2014 Detroit Auto Show: Looking Ahead to the Past
The organizers of the annual Detroit auto show rebranded the event 25 years ago as the North American International Auto Show. But the 2014 edition â€” my 40th Detroit show for those who are keeping score â€” takes me back to the early 1970s when local auto dealers hosted what was still a regional event focused largely on domestic brands. In fact, the hometown angle had been the dominant theme since the show originated in 1907 at Bellerâ€™s Beer Garden.
This year, the big news in Detroit is Fordâ€™s redesigned F-150 pickup truck and a new crop of performance cars, including hot editions of the Ford Mustang and the Chevy Corvette. Guess what. I could have written that headline back in 1974.
Except thereâ€™s a topical twist: Contemporary sports cars â€” even the big F-series pickup â€” are redefining and expanding Americansâ€™ concept of performance to include energy and environmental conservation. Strangely enough, the carmakers seem to have discovered that horsepower and fuel economy arenâ€™t necessarily mutually exclusive, as they once argued.
Take the Mustang, which has been around car shows even longer than me. The latest version, which marks the original pony carâ€™s 50th birthday, still offers buyers the choice of a big V8 â€” or, for the first time in years, a turbocharged four-cylinder engine that provides much better gas mileage, but still packs a serious wallop.
Youâ€™ll still be able to order a big V8 this fall in the new 2015 F-150 truck. But itâ€™s so much lighter, thanks to a switch to all-aluminum body panels, that a new turbocharged 3.5-liter V6 will furnish the same level of acceleration and speed as last yearâ€™s truck with a 6.2-liter V8. And you can expect fuel economy to go up by 3 to 5 miles per gallon.
The Detroit carmakers arenâ€™t the only ones playing the performance card. Kia, an affiliate of South Koreaâ€™s Hyundai Motor, had its California-based design crew whip up a sexy little confection called the GT4 Stinger, a compact four-passenger coupe that sends more than 300 horsepower to the rear wheels from gas-sipping turbo four-cylinder engine. An affordable (think 25 grand or so) sports cars aimed at younger buyers, the Stinger, if given the green light for production, could put a crimp in demand for the Subaru BRZ and Scion FR-S.
Not every sports car on display in Detroit works. While not quite an epic fail, Toyotaâ€™s weird FT-1 concept â€” said to preview a neo-Supra sports car â€” looks like it was designed by and for 20-something video gamers rather than the aging Boomers who remember the old Supra and could more easily afford something in the $50,000-plus bracket. The same critique could be applied to Nissanâ€™s Sport Sedan concept, a wacky four-door with way-too-busy styling that is said to foretell the next Maxima.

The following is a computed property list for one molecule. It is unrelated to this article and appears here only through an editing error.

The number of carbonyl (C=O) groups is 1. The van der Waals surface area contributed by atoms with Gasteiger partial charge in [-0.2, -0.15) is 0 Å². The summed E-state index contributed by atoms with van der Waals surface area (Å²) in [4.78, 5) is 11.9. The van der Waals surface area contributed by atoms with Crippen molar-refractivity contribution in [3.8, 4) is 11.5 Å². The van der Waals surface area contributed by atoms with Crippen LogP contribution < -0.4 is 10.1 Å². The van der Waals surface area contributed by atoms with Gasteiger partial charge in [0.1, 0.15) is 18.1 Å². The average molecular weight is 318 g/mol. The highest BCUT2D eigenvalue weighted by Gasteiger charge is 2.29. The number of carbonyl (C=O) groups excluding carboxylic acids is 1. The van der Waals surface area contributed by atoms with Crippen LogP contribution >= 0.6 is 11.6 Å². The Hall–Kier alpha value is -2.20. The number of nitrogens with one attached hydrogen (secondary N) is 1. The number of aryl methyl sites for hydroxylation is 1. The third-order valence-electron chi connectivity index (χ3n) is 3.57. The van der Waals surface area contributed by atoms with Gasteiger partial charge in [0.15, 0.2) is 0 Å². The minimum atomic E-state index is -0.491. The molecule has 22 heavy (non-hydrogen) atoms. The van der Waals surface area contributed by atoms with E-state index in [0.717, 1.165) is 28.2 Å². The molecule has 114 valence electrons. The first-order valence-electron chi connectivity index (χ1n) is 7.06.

A sleeper at the show â€” I expect it will be one of the more talked-about debutantes â€” is the redesigned Chrysler 200, that companyâ€™s first truly competitive entry in the midsize family sedan segment and an honest-to-gosh rival to the longtime class leaders, the Toyota Camry and Honda Accord, as well as more recent stalwarts such as the Ford Fusion and Nissan Altima. Ironically, it took a Chrysler bankruptcy and subsequent takeover by Italian automaker Fiat to bring this â€śAmericanâ€ť car to the market (its underpinnings are adapted from an Alfa Romeo).
Reflecting both the showâ€™s more international flavor and its occasional focus on the future are a handful of concept vehicles â€” intended to present new ideas in design and technology and test the waters with showgoers â€” mainly from overseas manufacturers.
Audiâ€™s Allroad Shooting Brake (the name is a quaint British term for â€śstation wagonâ€ť) and Volvoâ€™s XC Coupe are not intended for production. But they provide a preview of what may be the next trend in vehicle design â€” in effect, a convergence of crossovers and wagons that provide flexibility and functionality in a sporty package, along with clean and frugal plug-in hybrid powertrains.
Several big carmakers are betting heavily on hydrogen as the ultimate in future efficiency â€” ironic considering the idea of hydrogen as an automotive fuel dates back something like 200 years. A much newer spin, hydrogen fuel cells with electric motors, is showcased in Detroit in two vehicles: Hondaâ€™s Jetson-inspired FCEV, which still looks like itâ€™s 20 years from production, and Toyotaâ€™s FCV, a version of which should hit California streets next year.
I believe Iâ€™ll become a true convert to hydrogen when Ford puts a fuel cell in the F-150.
It could happen sooner than you think. After all, the basic concept of hydrogen fuel has been percolating since, oh, about 1806.